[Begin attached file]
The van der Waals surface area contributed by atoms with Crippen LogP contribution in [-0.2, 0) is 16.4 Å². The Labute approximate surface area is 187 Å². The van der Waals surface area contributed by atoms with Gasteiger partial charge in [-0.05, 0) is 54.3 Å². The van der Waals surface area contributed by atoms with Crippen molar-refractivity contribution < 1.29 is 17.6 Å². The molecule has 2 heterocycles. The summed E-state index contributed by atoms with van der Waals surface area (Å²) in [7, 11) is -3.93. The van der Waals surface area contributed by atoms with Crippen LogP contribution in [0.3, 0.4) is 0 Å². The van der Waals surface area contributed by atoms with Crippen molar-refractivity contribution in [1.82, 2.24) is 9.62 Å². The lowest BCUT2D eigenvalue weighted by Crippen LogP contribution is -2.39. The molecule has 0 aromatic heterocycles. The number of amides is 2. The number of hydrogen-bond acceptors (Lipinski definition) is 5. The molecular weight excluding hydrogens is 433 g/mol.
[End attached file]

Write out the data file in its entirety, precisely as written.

The van der Waals surface area contributed by atoms with Crippen LogP contribution in [-0.2, 0) is 16.4 Å². The Labute approximate surface area is 187 Å². The van der Waals surface area contributed by atoms with Gasteiger partial charge in [-0.05, 0) is 54.3 Å². The van der Waals surface area contributed by atoms with Crippen molar-refractivity contribution < 1.29 is 17.6 Å². The molecule has 2 heterocycles. The summed E-state index contributed by atoms with van der Waals surface area (Å²) in [7, 11) is -3.93. The van der Waals surface area contributed by atoms with Crippen LogP contribution in [0.3, 0.4) is 0 Å². The van der Waals surface area contributed by atoms with Crippen molar-refractivity contribution in [1.82, 2.24) is 9.62 Å². The lowest BCUT2D eigenvalue weighted by Crippen LogP contribution is -2.39. The molecule has 0 aromatic heterocycles. The number of amides is 2. The number of hydrogen-bond acceptors (Lipinski definition) is 5. The molecular weight excluding hydrogens is 433 g/mol.